Category Archives: Typescript

Change detection in Angular (Obviously 2.0 & greater)

Let me define first what change detection is, in simple terms any state change that needs to be propagated to UI and ice versa. Now the application state changes can happen in   following ways which apparently all are asynchronous in nature.

  • Events – Click, selection changed, keyup
  • Remote API Ajax Calls(XHR)
  • Timers – setTimeout(), setInterval()

Now for sure we know what how the application state change happens but there is still work of notifying Angular that state has changed and do the further magic. After all in the angular code we are still using Native API’s (like setTimeOut…) there are no angular specific API’s. So there is some thing called as Zone.js which does all the magic. You must have seen zone references whenever u see any error in the console window.

So what are zone and how do they work?

As one liner definition we can say that Zones are basically an execution context for asynchronous operations. Zones basically monkey patch these native methods and provide hooks for executing change detection.  As soon as we embed zone.js in our site, pretty much all methods that cause asynchronous operations are monkey-patched to run in a new zone. For example, when we call setTimeout() we actually call Zone.setTimeout().

So now we know that zones have hooks for asynchronous operation but how does it marry with angular, answer lies in to the ApplicationRef class and source code below, it simplified version of the code….

class ApplicationRef {

  changeDetectorRefs:ChangeDetectorRef[] = [];

  constructor(private zone: NgZone) {
    this.zone.onTurnDone
      .subscribe(() => this.zone.run(() => this.tick());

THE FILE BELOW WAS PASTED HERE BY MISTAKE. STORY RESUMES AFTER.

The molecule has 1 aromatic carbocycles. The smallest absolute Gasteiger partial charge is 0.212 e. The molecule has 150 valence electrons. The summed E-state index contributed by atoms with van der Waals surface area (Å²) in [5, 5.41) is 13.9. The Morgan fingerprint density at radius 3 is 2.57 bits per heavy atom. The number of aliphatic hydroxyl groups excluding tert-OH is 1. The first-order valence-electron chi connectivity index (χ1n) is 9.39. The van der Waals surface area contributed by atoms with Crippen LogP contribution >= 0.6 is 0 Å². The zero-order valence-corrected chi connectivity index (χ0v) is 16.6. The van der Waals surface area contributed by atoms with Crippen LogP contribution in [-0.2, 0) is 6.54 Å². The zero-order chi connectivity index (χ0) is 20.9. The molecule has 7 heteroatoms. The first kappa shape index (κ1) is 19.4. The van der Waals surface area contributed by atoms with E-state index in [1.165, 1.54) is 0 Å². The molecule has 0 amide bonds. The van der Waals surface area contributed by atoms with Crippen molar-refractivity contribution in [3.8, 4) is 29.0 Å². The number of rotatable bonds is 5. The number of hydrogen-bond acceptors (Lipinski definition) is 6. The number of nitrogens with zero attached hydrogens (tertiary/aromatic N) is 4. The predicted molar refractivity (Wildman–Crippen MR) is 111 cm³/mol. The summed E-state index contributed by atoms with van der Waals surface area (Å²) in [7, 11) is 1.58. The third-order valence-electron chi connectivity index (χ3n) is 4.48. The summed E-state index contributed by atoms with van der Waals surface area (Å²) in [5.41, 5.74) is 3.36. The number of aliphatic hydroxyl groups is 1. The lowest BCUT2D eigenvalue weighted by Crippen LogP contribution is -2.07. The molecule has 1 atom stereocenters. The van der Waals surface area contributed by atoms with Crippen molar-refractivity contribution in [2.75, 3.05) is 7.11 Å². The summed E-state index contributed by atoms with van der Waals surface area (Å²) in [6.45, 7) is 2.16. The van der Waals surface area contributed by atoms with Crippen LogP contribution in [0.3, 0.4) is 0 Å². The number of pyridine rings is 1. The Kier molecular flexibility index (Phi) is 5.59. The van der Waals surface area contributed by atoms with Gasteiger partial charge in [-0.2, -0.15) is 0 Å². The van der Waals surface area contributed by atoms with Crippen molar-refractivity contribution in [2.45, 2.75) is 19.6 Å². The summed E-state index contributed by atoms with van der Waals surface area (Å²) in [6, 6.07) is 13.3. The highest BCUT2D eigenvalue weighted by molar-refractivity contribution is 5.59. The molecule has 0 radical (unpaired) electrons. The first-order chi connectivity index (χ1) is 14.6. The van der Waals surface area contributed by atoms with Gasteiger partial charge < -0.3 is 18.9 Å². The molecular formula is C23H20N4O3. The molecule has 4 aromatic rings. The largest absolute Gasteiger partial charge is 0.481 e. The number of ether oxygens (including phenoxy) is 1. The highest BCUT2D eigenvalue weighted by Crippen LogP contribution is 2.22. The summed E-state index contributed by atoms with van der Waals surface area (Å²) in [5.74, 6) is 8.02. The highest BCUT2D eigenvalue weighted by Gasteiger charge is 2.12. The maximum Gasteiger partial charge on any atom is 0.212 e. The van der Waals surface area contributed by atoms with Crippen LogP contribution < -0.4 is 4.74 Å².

}

  tick() {
    this.changeDetectorRefs
      .forEach((ref) => ref.detectChanges());
  }
}

ApplicationRef listens to NgZones onTurnDone event. Whenever this event is fired, it executes a tick() function which essentially performs change detection.

In Angular, each component has its own change detector. So in the component tree each component will have its own change detector. This allows us to control, for each component individually, how and when change detection is performed

ChnageDetection1

Let us assume that in the component tree an event has been triggered in the Child 2.1 component.  As mentioned earlier zones have hook in to these event handlers, zones execute the given handler and notify Angular when it is done, which eventually causes Angular to perform change detection. Now for angular change detection always flows from top to bottom. Change detection is also always performed from top to bottom for every single component, every single time, starting from the root component

ChnageDetection2ChnageDetection3ChnageDetection4

This is much more predictable change detection than in Angular JS where it used to digest loop or cycle.

CD (change detection) gets stable after a one pass, if one of our components causes any additional side effects after the first run during change detection, then angular will throw an exception.

Now that we have talked @ Change detectors in Angular but what are these Change detectors, well these are not one fit all generic classes which does the change detection for all components. Angular creates CD classes at runtime for each component, which are monomorphic, because they know exactly what the shape of the component’s model is.  Monomorphic are king of opposite of polymorphic which do not have any runt time overrides or sub types.

Angular also gives control of the change detection, if we wish to. We can tell angular to run CD only for the part of the component hierarchy tree. This can be achieved with 2 things

  • Immutable data structures
  • Observables

Lets consider optimization through Immutability first, consider the followin component

import { Component, OnInit } from '@angular/core';
import { UtilityService } from './../services/utility.service';
@Component({
  templateUrl: ''
})
export class GrandChildComponent implements OnInit {
  public greatGrandChildDetails: GreatGrandChildDetails;